hartsmar
QUOTE(crosby @ Mar 23 2007, 09:39 AM) *

QUOTE(hartsmar @ Mar 23 2007, 07:03 AM) *

Ach! Those French...

You sure you aren't part German?


I am. My grandfather was German. I don't speak much German though.
abs-cheers.gif
Grim
The 1905 catalogue describes the storage of absinthe (not un produit concentré) and alcohol in the cellars. That's a weak point all on its own...

The diameter of the foudres depicted in the Pernod Fils 1896 catalogue, also depicted in the 1905, are very nearly 350cm at the tête. That, unless my estimation is way off, would probably amount to nearly a 350 hl capacity (Barbet - Manuel Théorique et Pratique des Fabricants d'Alcools et d'Eaux-de-vie, Géométrie à Trois Dimensions, 1st form of formula 18). At that quantity per foudre, I really doubt a 40% fraction of a single batch's scented/colored heart would make all that much difference. For example, of a 1,500 liter alembic capacity and a 700 liter output of viable product, 40% (280L) would amount to a wee-bit-uh-piss in a very big bucket.

Click to view attachment

But I'm pretty sure they didn't color only a portion of a single batch though they had the ability to -- it wouldn't be efficient. They probably finished duel batches and exhausted both of the forward receivers via these hose bibs...

Click to view attachment

They probably colored a large volume of spirit (just like Berger is said to have done) at one time.

Turgan states:
La fig. 11 indique les 16 alambics avec les 8 bacs refroidisseurs et les 10 colorateurs disposés sur deux rangées extrêmes... les colorateurs on une capacité de 1,200 litres.

Click to view attachment

This proportion of alembics to colorators held for quite some time, I imagine it was the same condition after the fire. Or even closer to 1:1.

Click to view attachment

We find closer to the XIXème siècle that number becomes 26 to 22, and I can only imagine that's some indication of the disparity in the time one requires to perform an absinthe distillation versus coloration (and anyone who's played with these Egrot alembics will tell, these things can haul ass!).

QUOTE
I think it's at least possible that they aged the coloured distillate seperately, and then blended it with aged uncoloured distillate to achieve a consistent product.

Yeah, it's possible. I can't dispute that. I just think it highly unlikely where the handling is unnecessarily doubled, and that's to say nothing about quality assurance. For one, they'd been doing this stuff for quite some time and I can't agree that color is the "trickiest part of production." It's just a pain-in-the-ass where 1) you don't have an apparatus made specifically to apply controlled, gentle heat to high-proof spirit; 2) the quantity of herbs required are hit or miss because their quality is not certain or assured; etc. etc. Color absinthe on the industrial scale two shifts a day for one week, and I bet you'll be pretty damn canny on knowing quantities, contact times, volumes and heat. So much so that you can take a local and give him simple instructions, sufficient training and send him on his merry way. By the time one of the aforementioned foudres was full to capacity(and they had atleast 230 before 1900), I'd be willing to guess they'd assembled enough practical wisdom to avoid special blending post-rest.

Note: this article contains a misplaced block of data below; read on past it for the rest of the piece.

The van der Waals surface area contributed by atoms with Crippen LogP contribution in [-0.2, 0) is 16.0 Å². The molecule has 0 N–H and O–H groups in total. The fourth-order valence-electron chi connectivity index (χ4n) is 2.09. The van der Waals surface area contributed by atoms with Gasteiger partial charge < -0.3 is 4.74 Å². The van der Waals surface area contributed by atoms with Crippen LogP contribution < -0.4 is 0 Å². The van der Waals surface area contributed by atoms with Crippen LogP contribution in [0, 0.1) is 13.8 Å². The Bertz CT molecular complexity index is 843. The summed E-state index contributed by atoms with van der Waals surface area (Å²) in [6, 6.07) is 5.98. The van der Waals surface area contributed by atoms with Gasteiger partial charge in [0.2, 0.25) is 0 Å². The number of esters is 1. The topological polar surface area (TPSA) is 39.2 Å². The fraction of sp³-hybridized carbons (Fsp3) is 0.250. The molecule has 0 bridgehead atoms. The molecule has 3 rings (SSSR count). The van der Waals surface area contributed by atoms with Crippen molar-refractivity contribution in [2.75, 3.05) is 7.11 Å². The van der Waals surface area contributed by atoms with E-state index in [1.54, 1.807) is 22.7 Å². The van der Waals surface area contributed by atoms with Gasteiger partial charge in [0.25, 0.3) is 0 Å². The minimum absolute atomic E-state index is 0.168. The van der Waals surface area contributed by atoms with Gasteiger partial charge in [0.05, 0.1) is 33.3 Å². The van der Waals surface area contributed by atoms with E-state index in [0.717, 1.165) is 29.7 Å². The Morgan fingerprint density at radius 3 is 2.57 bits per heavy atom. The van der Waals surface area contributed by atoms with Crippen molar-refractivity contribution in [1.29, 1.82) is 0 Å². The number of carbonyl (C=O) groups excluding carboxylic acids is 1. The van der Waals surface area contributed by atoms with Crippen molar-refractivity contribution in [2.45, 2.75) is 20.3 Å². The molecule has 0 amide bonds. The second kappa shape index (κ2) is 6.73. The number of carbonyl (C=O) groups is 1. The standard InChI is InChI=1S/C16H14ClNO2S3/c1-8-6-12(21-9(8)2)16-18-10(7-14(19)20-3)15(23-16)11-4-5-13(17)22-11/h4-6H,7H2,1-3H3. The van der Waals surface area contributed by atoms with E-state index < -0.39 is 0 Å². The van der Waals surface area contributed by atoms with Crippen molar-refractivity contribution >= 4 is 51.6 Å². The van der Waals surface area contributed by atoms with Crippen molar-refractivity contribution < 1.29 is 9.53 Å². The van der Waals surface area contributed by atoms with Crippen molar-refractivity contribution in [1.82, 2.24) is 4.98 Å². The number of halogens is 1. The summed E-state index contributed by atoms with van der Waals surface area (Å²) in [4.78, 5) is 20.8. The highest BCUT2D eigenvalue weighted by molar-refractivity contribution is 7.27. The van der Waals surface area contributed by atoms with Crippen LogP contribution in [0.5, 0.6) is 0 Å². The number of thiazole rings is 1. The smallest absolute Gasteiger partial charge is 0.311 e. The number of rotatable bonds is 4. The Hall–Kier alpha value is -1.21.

QUOTE
quite possibly this was coloured in haste in the demijohns or in a few individual barrels, and the percentage of aged colouring distillate added was not done with the same eye to consistency as would have been the case with the commercially released product.

I think that's very likely.

QUOTE
It's also possible that the ageing of the coloured distillate seperately may have something to do with the uncanny ability of some vintage Pernods - and some other brands - to hold a large percentage of their original colour even after a century in bottle, a trick which no modern producer has yet mastered.

Large percentage of their original color? I think the cognac-like color of a few Pernods I've had is more indicative of an optimal coloring ages past than the faint hint of green in some of the cache you're speaking of, but that is only my opinion.
Grim
And one more thing, wouldn't ageing to even the end of August from the 1st of the year only amount to 8 months of actual rest?
G&C
QUOTE
I doesn't change my opinion on the Jade PF1901 though and on the fact that you hold a grief against it harhar.gif


I have nothing against the PF1901.

I've never tried it.
Marc
Ok, you won, I'm out.





Even if you know that by "it", I meant "Jade products", as stated in my previous post
G&C
I think you have me confused with someone else.
Marc
QUOTE(Grim @ Mar 23 2007, 09:04 PM) *

And one more thing, wouldn't ageing to even the end of August from the 1st of the year only amount to 8 months of actual rest?

That would still be a minimum of 8 months ageing, not bad at all.
Marc
QUOTE(Grim @ Mar 23 2007, 08:56 PM) *

I really doubt a 40% fraction of a single batch's scented/colored heart would make all that much difference. For example, of a 1,500 liter alembic capacity and a 700 liter output of viable product, 40% (280L) would amount to a wee-bit-uh-piss in a very big bucket.

I'm just blocking on that part Grim as Oxy was not supposing that 40% of a single batch (from a single alembic) was coloured and then mixed into a 300hl+ bucket, could you please elaborate that part ?
Grim
Gladly. I was saying, in a less than elegant way, that those variations that occur from coloration to coloration (which I predict were slight) would certainly be assuaged in adding that batch of an off-normal color to the comparatively huge reserve of colored absinthe stored in the cellars.